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Snow cover is a neglected driver of Arctic biodiversity loss

Abstract

Snow has far-reaching effects on ecosystem processes and biodiversity in high-latitude ecosystems, but these have been poorly considered in climate change impact models1,2. Here, to forecast future trends in species occurrences and richness, we fitted species–environment models with temperature data from three climate scenarios and simulated up to a 40% decrease in snow cover duration (SCD)3. We used plot-scale data on 273 vascular plant, moss and lichen species in 1,200 study sites spanning a wide range of environmental conditions typical for mountainous Arctic landscapes (within 165 km2). According to the models, a rise in temperature increased overall species richness and caused only one species to lose all suitable habitat. In contrast, a shorter SCD tempered the effect of increasing temperature on species richness and led to accelerated rates of species’ local extinctions after a tipping point at 20–30% SCD decrease. All three species groups showed similar extinction rates but contrasting species richness responses. Our simulations indicate that future biodiversity patterns in Arctic regions are highly dependent on the evolution of snow conditions. Climate impact models that ignore the effects of snow cover change may provide biased biodiversity projections, with potentially erratic implications for Arctic nature conservation planning.

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Fig. 1: The study area and example habitats along the SCD gradient.
Fig. 2: Projected species richness patterns and number of local extinctions.
Fig. 3: The evolution of the rate of extinctions and average species richness.
Fig. 4: The occurrence predictions for three example species under current and future snow and summer temperature conditions.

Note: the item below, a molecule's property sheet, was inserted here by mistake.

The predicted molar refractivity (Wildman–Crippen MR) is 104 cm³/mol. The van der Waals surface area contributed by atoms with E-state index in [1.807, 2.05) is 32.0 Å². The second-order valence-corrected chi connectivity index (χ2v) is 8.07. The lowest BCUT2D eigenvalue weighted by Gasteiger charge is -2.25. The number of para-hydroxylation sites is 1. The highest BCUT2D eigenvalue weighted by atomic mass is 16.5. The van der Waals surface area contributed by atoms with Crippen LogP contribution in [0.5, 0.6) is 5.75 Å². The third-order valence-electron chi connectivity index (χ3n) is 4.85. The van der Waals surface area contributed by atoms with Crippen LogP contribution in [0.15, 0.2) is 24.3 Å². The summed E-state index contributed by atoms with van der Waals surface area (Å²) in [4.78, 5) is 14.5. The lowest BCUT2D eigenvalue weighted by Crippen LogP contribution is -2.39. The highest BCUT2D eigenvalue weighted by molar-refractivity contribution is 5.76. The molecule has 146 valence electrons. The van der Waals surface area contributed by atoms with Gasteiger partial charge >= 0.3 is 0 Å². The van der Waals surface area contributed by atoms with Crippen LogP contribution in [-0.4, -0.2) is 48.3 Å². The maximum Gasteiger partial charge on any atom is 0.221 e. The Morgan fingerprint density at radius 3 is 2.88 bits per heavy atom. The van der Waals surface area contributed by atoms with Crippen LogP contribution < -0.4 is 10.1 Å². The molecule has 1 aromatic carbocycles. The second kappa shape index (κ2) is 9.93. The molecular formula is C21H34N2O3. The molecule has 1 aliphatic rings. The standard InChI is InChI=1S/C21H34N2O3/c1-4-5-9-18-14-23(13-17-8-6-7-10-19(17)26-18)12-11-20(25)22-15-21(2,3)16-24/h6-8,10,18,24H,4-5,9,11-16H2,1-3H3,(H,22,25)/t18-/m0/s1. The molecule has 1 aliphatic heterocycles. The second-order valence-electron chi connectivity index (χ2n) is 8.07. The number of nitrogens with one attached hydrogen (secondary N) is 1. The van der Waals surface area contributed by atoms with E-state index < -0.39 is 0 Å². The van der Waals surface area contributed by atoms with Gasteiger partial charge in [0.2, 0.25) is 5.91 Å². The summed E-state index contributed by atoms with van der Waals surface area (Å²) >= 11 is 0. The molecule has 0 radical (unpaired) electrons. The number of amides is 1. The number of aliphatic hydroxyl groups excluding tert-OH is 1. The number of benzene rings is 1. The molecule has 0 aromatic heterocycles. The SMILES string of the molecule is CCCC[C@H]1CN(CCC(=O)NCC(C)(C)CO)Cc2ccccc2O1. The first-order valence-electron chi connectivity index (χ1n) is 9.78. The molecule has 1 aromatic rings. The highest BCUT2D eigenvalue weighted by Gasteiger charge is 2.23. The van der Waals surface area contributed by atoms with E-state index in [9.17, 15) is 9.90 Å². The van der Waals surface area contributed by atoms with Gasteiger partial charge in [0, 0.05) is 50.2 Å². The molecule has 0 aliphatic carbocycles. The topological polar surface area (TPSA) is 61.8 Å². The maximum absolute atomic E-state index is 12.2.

Data availability

The data that support the findings of this study are available from the corresponding author upon request.

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Acknowledgements

The authors are grateful for research support provided by the Academy of Finland (project no. 1286950), Kone Foundation and Societas pro Fauna et Flora Fennica. We thank A. Niskanen for her language check and all members of the Biogeoclimate modelling laboratory for assistance with the field work.

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P.N., M.L. and R.K.H. designed the research. P.N. gathered the data, performed the analysis and wrote the first draft of the paper. All of the authors contributed to writing the paper.

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Correspondence to Pekka Niittynen.

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Supplementary Information

Supplementary Methods (Notes 1–4). Supplementary Results (Notes 1–3). Supplementary Figures 1–11. Supplementary Tables 1–4

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Niittynen, P., Heikkinen, R.K. & Luoto, M. Snow cover is a neglected driver of Arctic biodiversity loss. Nature Clim Change 8, 997–1001 (2018). https://doi.org/10.1038/s41558-018-0311-x

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